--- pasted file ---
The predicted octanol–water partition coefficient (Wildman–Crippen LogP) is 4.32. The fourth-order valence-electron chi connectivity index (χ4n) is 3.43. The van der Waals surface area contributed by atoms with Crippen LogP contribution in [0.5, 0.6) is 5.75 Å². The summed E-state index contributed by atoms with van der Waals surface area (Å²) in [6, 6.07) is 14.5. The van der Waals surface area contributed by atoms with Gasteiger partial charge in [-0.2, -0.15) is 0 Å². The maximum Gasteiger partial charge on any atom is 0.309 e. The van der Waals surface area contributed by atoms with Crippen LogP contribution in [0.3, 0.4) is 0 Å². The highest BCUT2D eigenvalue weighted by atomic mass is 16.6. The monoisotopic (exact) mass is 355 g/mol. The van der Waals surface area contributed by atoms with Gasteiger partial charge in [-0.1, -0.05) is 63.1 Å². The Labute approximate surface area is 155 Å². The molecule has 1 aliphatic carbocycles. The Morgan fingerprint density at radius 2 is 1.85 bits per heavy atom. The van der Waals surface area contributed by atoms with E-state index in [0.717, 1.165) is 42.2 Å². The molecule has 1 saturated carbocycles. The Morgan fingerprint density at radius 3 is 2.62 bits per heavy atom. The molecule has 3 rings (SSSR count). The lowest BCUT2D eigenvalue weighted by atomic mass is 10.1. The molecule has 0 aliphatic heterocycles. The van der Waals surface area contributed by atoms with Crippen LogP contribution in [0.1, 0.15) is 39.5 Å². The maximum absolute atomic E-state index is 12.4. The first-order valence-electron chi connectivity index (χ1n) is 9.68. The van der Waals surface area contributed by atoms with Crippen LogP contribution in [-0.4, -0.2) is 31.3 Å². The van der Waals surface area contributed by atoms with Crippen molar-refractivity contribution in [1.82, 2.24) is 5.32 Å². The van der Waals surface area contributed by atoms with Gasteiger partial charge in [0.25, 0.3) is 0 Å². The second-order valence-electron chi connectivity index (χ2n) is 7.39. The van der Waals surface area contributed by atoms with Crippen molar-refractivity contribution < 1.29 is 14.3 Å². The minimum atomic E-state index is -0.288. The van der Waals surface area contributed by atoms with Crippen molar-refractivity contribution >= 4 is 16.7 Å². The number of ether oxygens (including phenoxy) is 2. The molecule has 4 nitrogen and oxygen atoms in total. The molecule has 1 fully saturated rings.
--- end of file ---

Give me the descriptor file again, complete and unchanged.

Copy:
The predicted octanol–water partition coefficient (Wildman–Crippen LogP) is 4.32. The fourth-order valence-electron chi connectivity index (χ4n) is 3.43. The van der Waals surface area contributed by atoms with Crippen LogP contribution in [0.5, 0.6) is 5.75 Å². The summed E-state index contributed by atoms with van der Waals surface area (Å²) in [6, 6.07) is 14.5. The van der Waals surface area contributed by atoms with Gasteiger partial charge in [-0.2, -0.15) is 0 Å². The maximum Gasteiger partial charge on any atom is 0.309 e. The van der Waals surface area contributed by atoms with Crippen LogP contribution in [0.3, 0.4) is 0 Å². The highest BCUT2D eigenvalue weighted by atomic mass is 16.6. The monoisotopic (exact) mass is 355 g/mol. The van der Waals surface area contributed by atoms with Gasteiger partial charge in [-0.1, -0.05) is 63.1 Å². The Labute approximate surface area is 155 Å². The molecule has 1 aliphatic carbocycles. The Morgan fingerprint density at radius 2 is 1.85 bits per heavy atom. The van der Waals surface area contributed by atoms with E-state index in [0.717, 1.165) is 42.2 Å². The molecule has 1 saturated carbocycles. The Morgan fingerprint density at radius 3 is 2.62 bits per heavy atom. The molecule has 3 rings (SSSR count). The lowest BCUT2D eigenvalue weighted by atomic mass is 10.1. The molecule has 0 aliphatic heterocycles. The van der Waals surface area contributed by atoms with Crippen LogP contribution in [0.1, 0.15) is 39.5 Å². The maximum absolute atomic E-state index is 12.4. The first-order valence-electron chi connectivity index (χ1n) is 9.68. The van der Waals surface area contributed by atoms with Crippen LogP contribution in [-0.4, -0.2) is 31.3 Å². The van der Waals surface area contributed by atoms with Crippen molar-refractivity contribution in [1.82, 2.24) is 5.32 Å². The van der Waals surface area contributed by atoms with Gasteiger partial charge in [0.25, 0.3) is 0 Å². The second-order valence-electron chi connectivity index (χ2n) is 7.39. The van der Waals surface area contributed by atoms with Crippen molar-refractivity contribution < 1.29 is 14.3 Å². The minimum atomic E-state index is -0.288. The van der Waals surface area contributed by atoms with Crippen molar-refractivity contribution >= 4 is 16.7 Å². The number of ether oxygens (including phenoxy) is 2. The molecule has 4 nitrogen and oxygen atoms in total. The molecule has 1 fully saturated rings.